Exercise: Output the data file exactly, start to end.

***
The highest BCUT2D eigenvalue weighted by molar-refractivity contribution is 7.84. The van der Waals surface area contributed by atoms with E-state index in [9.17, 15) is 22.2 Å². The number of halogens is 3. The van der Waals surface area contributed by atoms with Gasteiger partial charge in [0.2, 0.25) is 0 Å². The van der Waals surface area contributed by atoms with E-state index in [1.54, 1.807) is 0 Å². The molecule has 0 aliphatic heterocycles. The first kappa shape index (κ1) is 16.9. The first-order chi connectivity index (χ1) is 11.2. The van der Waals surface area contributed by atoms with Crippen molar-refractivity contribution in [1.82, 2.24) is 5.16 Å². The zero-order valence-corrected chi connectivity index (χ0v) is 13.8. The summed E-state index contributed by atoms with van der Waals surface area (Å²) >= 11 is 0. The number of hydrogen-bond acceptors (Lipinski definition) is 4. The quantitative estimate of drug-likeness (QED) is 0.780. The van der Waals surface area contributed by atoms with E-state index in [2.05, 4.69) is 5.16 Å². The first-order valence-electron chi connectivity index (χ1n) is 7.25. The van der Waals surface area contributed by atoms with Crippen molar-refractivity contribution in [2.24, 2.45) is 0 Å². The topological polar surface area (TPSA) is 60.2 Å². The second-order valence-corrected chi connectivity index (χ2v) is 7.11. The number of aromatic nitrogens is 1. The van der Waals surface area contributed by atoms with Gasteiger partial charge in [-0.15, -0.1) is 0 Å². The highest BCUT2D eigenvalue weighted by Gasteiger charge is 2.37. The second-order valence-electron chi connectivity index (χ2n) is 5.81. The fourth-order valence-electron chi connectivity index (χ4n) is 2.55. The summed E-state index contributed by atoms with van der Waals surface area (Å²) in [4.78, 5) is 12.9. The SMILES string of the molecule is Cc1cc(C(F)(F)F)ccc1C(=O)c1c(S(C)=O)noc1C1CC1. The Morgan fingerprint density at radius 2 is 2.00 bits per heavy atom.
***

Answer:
The highest BCUT2D eigenvalue weighted by molar-refractivity contribution is 7.84. The van der Waals surface area contributed by atoms with E-state index in [9.17, 15) is 22.2 Å². The number of halogens is 3. The van der Waals surface area contributed by atoms with Gasteiger partial charge in [0.2, 0.25) is 0 Å². The van der Waals surface area contributed by atoms with E-state index in [1.54, 1.807) is 0 Å². The molecule has 0 aliphatic heterocycles. The first kappa shape index (κ1) is 16.9. The first-order chi connectivity index (χ1) is 11.2. The van der Waals surface area contributed by atoms with Crippen molar-refractivity contribution in [1.82, 2.24) is 5.16 Å². The zero-order valence-corrected chi connectivity index (χ0v) is 13.8. The summed E-state index contributed by atoms with van der Waals surface area (Å²) >= 11 is 0. The number of hydrogen-bond acceptors (Lipinski definition) is 4. The quantitative estimate of drug-likeness (QED) is 0.780. The van der Waals surface area contributed by atoms with E-state index in [2.05, 4.69) is 5.16 Å². The first-order valence-electron chi connectivity index (χ1n) is 7.25. The van der Waals surface area contributed by atoms with Crippen molar-refractivity contribution in [2.24, 2.45) is 0 Å². The topological polar surface area (TPSA) is 60.2 Å². The second-order valence-corrected chi connectivity index (χ2v) is 7.11. The number of aromatic nitrogens is 1. The van der Waals surface area contributed by atoms with Gasteiger partial charge in [-0.15, -0.1) is 0 Å². The highest BCUT2D eigenvalue weighted by Gasteiger charge is 2.37. The second-order valence-electron chi connectivity index (χ2n) is 5.81. The fourth-order valence-electron chi connectivity index (χ4n) is 2.55. The summed E-state index contributed by atoms with van der Waals surface area (Å²) in [4.78, 5) is 12.9. The SMILES string of the molecule is Cc1cc(C(F)(F)F)ccc1C(=O)c1c(S(C)=O)noc1C1CC1. The Morgan fingerprint density at radius 2 is 2.00 bits per heavy atom.